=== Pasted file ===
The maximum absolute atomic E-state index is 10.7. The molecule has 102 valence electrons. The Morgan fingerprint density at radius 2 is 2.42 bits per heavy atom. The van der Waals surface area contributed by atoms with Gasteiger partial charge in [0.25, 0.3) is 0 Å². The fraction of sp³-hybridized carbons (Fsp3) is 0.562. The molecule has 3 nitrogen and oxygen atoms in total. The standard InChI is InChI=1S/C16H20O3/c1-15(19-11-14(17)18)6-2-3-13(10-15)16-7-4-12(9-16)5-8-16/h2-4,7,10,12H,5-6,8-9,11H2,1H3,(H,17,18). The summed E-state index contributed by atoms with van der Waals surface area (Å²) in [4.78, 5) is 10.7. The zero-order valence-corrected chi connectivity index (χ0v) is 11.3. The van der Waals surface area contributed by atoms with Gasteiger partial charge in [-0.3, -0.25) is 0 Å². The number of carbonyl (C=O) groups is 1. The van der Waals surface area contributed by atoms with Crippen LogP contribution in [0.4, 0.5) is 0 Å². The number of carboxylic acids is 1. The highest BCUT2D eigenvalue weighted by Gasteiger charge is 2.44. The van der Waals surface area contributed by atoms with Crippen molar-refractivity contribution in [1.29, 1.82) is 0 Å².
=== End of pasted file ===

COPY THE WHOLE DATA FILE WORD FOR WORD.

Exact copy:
The maximum absolute atomic E-state index is 10.7. The molecule has 102 valence electrons. The Morgan fingerprint density at radius 2 is 2.42 bits per heavy atom. The van der Waals surface area contributed by atoms with Gasteiger partial charge in [0.25, 0.3) is 0 Å². The fraction of sp³-hybridized carbons (Fsp3) is 0.562. The molecule has 3 nitrogen and oxygen atoms in total. The standard InChI is InChI=1S/C16H20O3/c1-15(19-11-14(17)18)6-2-3-13(10-15)16-7-4-12(9-16)5-8-16/h2-4,7,10,12H,5-6,8-9,11H2,1H3,(H,17,18). The summed E-state index contributed by atoms with van der Waals surface area (Å²) in [4.78, 5) is 10.7. The zero-order valence-corrected chi connectivity index (χ0v) is 11.3. The van der Waals surface area contributed by atoms with Gasteiger partial charge in [-0.3, -0.25) is 0 Å². The number of carbonyl (C=O) groups is 1. The van der Waals surface area contributed by atoms with Crippen LogP contribution in [0.4, 0.5) is 0 Å². The number of carboxylic acids is 1. The highest BCUT2D eigenvalue weighted by Gasteiger charge is 2.44. The van der Waals surface area contributed by atoms with Crippen molar-refractivity contribution in [1.29, 1.82) is 0 Å².